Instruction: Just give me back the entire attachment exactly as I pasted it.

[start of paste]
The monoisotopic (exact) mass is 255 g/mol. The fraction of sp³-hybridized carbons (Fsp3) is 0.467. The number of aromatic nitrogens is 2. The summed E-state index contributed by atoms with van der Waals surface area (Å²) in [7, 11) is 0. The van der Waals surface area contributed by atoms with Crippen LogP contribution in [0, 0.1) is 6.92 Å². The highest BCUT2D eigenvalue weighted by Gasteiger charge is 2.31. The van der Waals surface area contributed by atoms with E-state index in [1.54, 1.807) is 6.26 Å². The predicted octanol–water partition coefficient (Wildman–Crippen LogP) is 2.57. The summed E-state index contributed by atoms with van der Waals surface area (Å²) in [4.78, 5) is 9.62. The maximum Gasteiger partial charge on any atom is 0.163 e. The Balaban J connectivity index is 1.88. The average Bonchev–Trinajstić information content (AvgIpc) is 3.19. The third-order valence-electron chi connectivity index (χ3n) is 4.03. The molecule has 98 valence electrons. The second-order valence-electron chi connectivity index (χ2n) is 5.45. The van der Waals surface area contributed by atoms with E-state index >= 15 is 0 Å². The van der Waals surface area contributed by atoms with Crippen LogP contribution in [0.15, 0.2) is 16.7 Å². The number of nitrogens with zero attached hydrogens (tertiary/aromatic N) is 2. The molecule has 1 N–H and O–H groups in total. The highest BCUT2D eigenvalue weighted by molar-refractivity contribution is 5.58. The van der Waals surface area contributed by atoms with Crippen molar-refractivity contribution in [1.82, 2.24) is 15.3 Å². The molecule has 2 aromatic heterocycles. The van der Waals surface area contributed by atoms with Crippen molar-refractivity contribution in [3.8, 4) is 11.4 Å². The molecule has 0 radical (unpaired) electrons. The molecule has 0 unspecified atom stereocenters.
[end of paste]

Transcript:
The monoisotopic (exact) mass is 255 g/mol. The fraction of sp³-hybridized carbons (Fsp3) is 0.467. The number of aromatic nitrogens is 2. The summed E-state index contributed by atoms with van der Waals surface area (Å²) in [7, 11) is 0. The van der Waals surface area contributed by atoms with Crippen LogP contribution in [0, 0.1) is 6.92 Å². The highest BCUT2D eigenvalue weighted by Gasteiger charge is 2.31. The van der Waals surface area contributed by atoms with E-state index in [1.54, 1.807) is 6.26 Å². The predicted octanol–water partition coefficient (Wildman–Crippen LogP) is 2.57. The summed E-state index contributed by atoms with van der Waals surface area (Å²) in [4.78, 5) is 9.62. The maximum Gasteiger partial charge on any atom is 0.163 e. The Balaban J connectivity index is 1.88. The average Bonchev–Trinajstić information content (AvgIpc) is 3.19. The third-order valence-electron chi connectivity index (χ3n) is 4.03. The molecule has 98 valence electrons. The second-order valence-electron chi connectivity index (χ2n) is 5.45. The van der Waals surface area contributed by atoms with E-state index >= 15 is 0 Å². The van der Waals surface area contributed by atoms with Crippen LogP contribution in [0.15, 0.2) is 16.7 Å². The number of nitrogens with zero attached hydrogens (tertiary/aromatic N) is 2. The molecule has 1 N–H and O–H groups in total. The highest BCUT2D eigenvalue weighted by molar-refractivity contribution is 5.58. The van der Waals surface area contributed by atoms with Crippen molar-refractivity contribution in [1.82, 2.24) is 15.3 Å². The molecule has 2 aromatic heterocycles. The van der Waals surface area contributed by atoms with Crippen molar-refractivity contribution in [3.8, 4) is 11.4 Å². The molecule has 0 radical (unpaired) electrons. The molecule has 0 unspecified atom stereocenters.